Wednesday, September 29, 2010

An Amazing Gift

Today I started a fresh writing notebook (I love having all those blank pages waiting for me). I always get the same kind. It's a 5.5" x 8.5" spiral bound sketchbook, recycled paper. No lines, because I like the freedom to sketch out ideas. But this one is extra-special. Inside the cover there's a thank you card from one of my former grade 2 students. For the end of the year teacher gift, he had his mom take him shopping to find just the right kind of sketchbook, the kind I'd shown to the class when I talked about being a writer. I'm still touched by the gesture now, two years later, when I'm finally putting my pencil to the paper. It was an amazing gift.

Every time I see that card, I remember that boy and his passion for writing. It inspires me to keep going with my own. Interesting how such a small moment in time can make a such a difference to someone's life.

Monday, September 27, 2010

Does Reading Children's Books Affect Your Grown-Up Reading?

In the past couple of months, I've been easing up on reading MG and YA (since my 100 book challenge is going well) and reading more adult fiction.

Maybe I've made some poor choices (bestseller lists and the New section at the library?), but I've found it hard to finish a lot of the adult fiction I've picked up. Either it seemed unbelievable or I just didn't care enough about the characters. It makes me wonder if reading mostly MG and YA has affected my reading preferences or if the writing in children's books is different in some way that appeals to me. Or maybe it's just because they're shorter (ha!).

I recently read Fact of Life #31 by Denise Vega and really enjoyed it. It wasn't a particularly fast-paced story (which some of you know I tend to prefer), but I liked the emotional issues and internal struggles faced by the main character. Maybe that's what appeals to me in children's books? BTW, my teenage daughter began reading the same book and gave up on it early, saying she didn't like it at all. But I could see how she wouldn't relate to or connect with the main character at the beginning of the story, or her situation working in a midwifery. It all comes back to that connection, doesn't it?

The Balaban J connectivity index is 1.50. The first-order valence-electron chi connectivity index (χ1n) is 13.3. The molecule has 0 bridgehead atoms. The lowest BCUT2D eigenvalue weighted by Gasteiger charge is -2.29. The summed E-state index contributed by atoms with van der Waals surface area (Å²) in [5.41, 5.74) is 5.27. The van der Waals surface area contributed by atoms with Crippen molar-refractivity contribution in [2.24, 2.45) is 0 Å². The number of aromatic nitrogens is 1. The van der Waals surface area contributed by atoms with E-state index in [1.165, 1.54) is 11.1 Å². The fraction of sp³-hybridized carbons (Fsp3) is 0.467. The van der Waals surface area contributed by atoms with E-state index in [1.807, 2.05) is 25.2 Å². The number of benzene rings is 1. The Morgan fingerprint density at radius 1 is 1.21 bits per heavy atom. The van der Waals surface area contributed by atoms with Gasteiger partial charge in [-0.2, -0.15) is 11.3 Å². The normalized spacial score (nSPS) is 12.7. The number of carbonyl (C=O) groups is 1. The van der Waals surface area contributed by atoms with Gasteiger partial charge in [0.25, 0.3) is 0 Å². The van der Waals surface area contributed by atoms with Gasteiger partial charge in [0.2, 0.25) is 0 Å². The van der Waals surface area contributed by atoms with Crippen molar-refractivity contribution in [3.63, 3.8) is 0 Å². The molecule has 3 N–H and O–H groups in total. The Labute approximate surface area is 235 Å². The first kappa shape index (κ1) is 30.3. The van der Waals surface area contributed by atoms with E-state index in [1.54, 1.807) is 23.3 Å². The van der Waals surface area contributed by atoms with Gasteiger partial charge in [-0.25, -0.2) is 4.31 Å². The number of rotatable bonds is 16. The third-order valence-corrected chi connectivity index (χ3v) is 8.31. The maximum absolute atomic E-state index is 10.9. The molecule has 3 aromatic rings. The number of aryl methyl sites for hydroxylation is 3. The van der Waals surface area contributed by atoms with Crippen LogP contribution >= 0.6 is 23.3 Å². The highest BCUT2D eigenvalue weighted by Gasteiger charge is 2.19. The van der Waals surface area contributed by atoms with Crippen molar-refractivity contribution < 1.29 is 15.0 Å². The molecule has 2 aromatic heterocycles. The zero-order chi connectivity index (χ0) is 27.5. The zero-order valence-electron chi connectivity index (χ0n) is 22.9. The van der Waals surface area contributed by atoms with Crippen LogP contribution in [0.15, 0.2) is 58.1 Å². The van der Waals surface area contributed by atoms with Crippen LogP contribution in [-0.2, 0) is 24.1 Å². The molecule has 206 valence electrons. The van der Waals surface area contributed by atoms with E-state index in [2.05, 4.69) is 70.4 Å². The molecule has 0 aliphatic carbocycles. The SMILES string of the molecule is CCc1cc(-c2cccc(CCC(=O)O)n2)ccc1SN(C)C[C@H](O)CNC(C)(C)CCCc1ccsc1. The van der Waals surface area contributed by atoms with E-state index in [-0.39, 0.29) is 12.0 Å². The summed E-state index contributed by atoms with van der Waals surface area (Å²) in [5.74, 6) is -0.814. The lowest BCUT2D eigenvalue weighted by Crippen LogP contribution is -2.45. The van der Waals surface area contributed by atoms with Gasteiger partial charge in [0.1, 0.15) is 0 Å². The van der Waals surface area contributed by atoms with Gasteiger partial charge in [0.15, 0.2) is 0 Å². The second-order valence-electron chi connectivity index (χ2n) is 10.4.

P.S. Over at MiG Writers, I recently blogged about how I schedule my writing time, in case you're interested.

Friday, September 24, 2010

Compelling Characters: Readers Need to Care

When I signed up for the great blogging experiment about writing compelling characters, I didn’t realize how difficult it would be. For two weeks, I’ve been thinking about what to say and haven’t come up with anything besides the basic idea that readers need to care about the character. For me, this can include:

1. experiencing an emotional reaction related to the character

2. making a connection with the character based on a mutual interest or trait

3. wanting to know something about the character, like whether they’ll reach their goal or how they’ll get out of the terrible mess they’re in

Sometimes, I don’t even particularly like the main character in a novel, but if I’m intrigued about how they’ll solve a problem [i.e. I care what happens to them] I’ll stick with the story.

When I’m writing my own stories, character personalities emerge as I write my first draft. I rarely sit down and create long character descriptions or backstory. I know a few things about them. I add a slightly unusual hobby or trait. And I know what they want. After that, developing my character is a process of discovery.

I like to find out about my character through what they do and how they react to situations. Later, during revisions, I add to what I know about them to create deeper layers, or to bring out an interesting side to their personality. Are they compelling? I'm not sure. But I do know that they evoke emotional reactions from the few people that have read my stories.

Wednesday, September 22, 2010